How do we understand faith and prayer, and what of miracles? August 1925 on a Danish farm. Patriarch Borgen has three sons: Mikkel, a good-hearted agnostic whose wife Inger is pregnant, ... See full summary »
Carl Theodor Dreyer
Emil Hass Christensen,
Preben Lerdorff Rye
After seeing D. W. Griffith's epic Intolerance, Denmark's greatest director, Carl Theodor Dreyer (The Passion of Joan of Arc, Vampyr), was inspired to make his own four-episode historical ... See full summary »
A young man is elected by a small village to be its parson. As part of his duties, he is required to marry the widow of the parson before him. This poses two problems--first, the widow is ... See full summary »
A historical view of witchcraft in seven parts and a variety of styles. First, there is a slide-show alternating inter-titles with drawings and paintings to illustrate the behavior of pagan... See full summary »
It's New Year's Eve. Three drunkards evoke a legend. The legend tells that the last person to die in a year, if he is a great sinner, will have to drive during the whole year the Phantom ... See full summary »
Victor Frandsen is a domestic tyrant. His wife Ida has to work as a slave for him and the rest of the family. She rises early to prepare everything for the day, she toils all day long, and ... See full summary »
Carl Theodor Dreyer
Young traveller Allan Grey arrives in a remote castle and starts seeing weird, inexplicable sights (a man whose shadow has a life of its own, a mysterious scythe-bearing figure tolling a bell, a terrifying dream of his own burial). Things come to a head when one of the daughters of the lord of the castle succumbs to anaemia - or is it something more sinister? Written by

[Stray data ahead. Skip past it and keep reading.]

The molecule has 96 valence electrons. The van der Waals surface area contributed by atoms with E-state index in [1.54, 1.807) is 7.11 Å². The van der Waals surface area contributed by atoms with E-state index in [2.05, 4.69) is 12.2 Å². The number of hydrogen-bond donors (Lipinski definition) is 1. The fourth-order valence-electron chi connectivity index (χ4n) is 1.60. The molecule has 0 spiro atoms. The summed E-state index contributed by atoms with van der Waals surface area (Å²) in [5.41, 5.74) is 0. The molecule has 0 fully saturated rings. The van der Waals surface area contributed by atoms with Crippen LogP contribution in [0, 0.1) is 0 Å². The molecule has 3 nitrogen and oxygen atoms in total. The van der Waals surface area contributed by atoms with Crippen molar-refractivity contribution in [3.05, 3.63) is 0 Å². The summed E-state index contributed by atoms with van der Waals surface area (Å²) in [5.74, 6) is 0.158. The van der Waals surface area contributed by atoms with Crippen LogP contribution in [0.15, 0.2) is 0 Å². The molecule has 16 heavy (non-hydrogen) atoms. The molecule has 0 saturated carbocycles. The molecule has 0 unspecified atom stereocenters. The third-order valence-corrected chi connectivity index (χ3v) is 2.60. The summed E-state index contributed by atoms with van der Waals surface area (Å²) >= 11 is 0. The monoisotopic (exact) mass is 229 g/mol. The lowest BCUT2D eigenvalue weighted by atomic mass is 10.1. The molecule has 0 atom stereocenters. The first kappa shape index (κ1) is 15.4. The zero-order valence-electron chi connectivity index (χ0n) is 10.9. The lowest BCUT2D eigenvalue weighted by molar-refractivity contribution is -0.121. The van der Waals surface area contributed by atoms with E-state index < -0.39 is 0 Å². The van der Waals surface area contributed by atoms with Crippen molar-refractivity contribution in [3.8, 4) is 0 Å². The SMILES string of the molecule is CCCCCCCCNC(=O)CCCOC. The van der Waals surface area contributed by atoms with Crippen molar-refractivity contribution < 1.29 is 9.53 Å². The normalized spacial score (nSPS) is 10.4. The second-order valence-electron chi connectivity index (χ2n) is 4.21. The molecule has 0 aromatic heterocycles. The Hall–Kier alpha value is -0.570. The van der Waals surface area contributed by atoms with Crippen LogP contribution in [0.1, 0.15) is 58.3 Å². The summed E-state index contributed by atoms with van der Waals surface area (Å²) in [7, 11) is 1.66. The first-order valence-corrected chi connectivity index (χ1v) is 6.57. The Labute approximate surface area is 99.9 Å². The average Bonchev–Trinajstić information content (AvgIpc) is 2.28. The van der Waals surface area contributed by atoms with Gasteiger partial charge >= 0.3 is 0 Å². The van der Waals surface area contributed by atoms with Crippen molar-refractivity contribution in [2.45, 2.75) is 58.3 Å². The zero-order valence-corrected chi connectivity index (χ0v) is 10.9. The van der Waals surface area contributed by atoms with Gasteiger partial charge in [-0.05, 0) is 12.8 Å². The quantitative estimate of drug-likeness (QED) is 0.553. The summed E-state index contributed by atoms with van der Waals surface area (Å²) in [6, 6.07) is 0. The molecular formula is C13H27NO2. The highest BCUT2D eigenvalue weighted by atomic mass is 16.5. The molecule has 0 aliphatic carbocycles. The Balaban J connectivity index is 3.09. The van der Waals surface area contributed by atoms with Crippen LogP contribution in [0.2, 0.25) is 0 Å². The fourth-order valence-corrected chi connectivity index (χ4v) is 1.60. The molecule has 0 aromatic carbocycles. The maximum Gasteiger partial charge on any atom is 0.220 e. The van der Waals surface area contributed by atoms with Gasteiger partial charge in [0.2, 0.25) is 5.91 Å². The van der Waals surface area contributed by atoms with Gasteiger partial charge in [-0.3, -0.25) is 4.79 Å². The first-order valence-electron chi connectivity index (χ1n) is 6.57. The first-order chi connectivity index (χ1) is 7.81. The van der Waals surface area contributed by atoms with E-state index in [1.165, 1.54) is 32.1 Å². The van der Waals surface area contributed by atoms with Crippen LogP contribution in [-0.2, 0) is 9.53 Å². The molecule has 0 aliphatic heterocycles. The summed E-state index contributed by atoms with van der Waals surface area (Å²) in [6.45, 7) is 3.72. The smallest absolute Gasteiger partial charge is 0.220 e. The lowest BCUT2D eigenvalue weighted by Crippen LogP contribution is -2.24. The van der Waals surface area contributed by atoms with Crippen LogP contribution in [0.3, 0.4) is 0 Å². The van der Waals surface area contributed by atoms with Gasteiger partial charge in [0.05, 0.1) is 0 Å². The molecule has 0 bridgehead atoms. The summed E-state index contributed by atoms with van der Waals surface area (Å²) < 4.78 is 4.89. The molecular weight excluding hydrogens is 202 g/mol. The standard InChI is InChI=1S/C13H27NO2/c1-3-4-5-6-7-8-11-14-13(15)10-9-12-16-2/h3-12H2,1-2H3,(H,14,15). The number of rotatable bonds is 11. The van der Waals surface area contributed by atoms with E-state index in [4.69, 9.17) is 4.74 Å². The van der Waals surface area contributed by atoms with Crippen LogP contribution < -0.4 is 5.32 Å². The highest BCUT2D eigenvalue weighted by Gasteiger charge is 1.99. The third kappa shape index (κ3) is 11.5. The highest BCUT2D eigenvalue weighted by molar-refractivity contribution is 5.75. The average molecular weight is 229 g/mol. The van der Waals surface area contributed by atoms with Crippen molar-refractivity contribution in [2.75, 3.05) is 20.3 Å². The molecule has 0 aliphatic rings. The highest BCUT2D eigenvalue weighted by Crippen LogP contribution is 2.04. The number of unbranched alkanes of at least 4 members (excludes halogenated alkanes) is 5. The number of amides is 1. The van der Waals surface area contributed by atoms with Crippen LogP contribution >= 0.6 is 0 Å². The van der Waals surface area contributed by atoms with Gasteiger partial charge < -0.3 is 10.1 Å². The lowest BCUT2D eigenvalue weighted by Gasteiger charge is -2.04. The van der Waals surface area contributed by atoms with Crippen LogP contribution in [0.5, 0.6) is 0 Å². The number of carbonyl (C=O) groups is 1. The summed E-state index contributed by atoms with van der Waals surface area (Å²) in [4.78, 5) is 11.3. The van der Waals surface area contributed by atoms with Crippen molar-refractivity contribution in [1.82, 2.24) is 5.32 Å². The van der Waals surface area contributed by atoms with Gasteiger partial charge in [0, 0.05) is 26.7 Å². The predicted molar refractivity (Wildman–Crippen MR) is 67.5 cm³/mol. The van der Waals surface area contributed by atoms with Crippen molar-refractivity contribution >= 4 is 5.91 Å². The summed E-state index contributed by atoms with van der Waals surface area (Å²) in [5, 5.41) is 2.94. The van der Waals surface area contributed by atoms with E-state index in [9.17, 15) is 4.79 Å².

Michael Brooke <firstname.lastname@example.org>
Visually stunning: The artistic representation of a nightmare
"Vampyr", one of the first horror movies with sound, is the work of the highly influential danish director Carl Theodor Dreyer. After directing the monumental "La Passion de Jeanne d'Arc" in 1928, Dreyer decided to make this modest film based on the novel "In a Glass Darkly" by Sheridan Le Fanu; while this is indeed his first movie with sound, it was conceived as a silent film, and the movie contains very few dialog.
I must admit that as many, I was left with a big question mark in my face as the story was progressing; but the apparently disjointed storyline do make sense, as it is worked as a surreal experience of the lead character, it is as if Dreyer had filmed a nightmare, complete with the haunting images and eerie atmosphere.
The movie is about a traveler, named Allan Grey (Julian West), who gets involved in a nightmarish plot when the owner of the inn where he is staying asks him for help to save his family from what he believes is a vampire. We follow Allan Grey in his surrealistic trip to madness as he finds out more and more about the supposed vampire that haunts the manor turned inn.
The highly inventive camera work is truly outstanding, the combination of light and darkness is among the finest work in a black & white film and alone makes the movie worth a look; the movie not only has the structure of a nightmare, it also looks like one. The Gothic manor and the lonely rural exteriors increase the haunting atmosphere and the beautiful images Dreyer conceived are the work of a genius.
The structure of the script may be complicated, but it shows its influence over David Lynch and other filmmakers with similar surrealist story lines and dreamlike sequences. It is probably not a masterpiece of the likes of the aforementioned "Passion" or the more well-known "Day of Wrath" (Vredens dag, 1943), but "Vampyr" shines with its own light as one of the finest horror movies of that period.
The only real flaw in my opinion, was that the lead actor, Julian West, was probably not the best choice for a lead role, as his acting seems unnatural and not believable. I'm not sure if this was intended that way or had more to do with the fact that West produced the film, but it is my only complain about "Vampyr".
This modest masterpiece is a must see for any horror fan or anyone who likes silent movies. It is a nightmarish trip to the darker parts of the subconscious mind. 8/10
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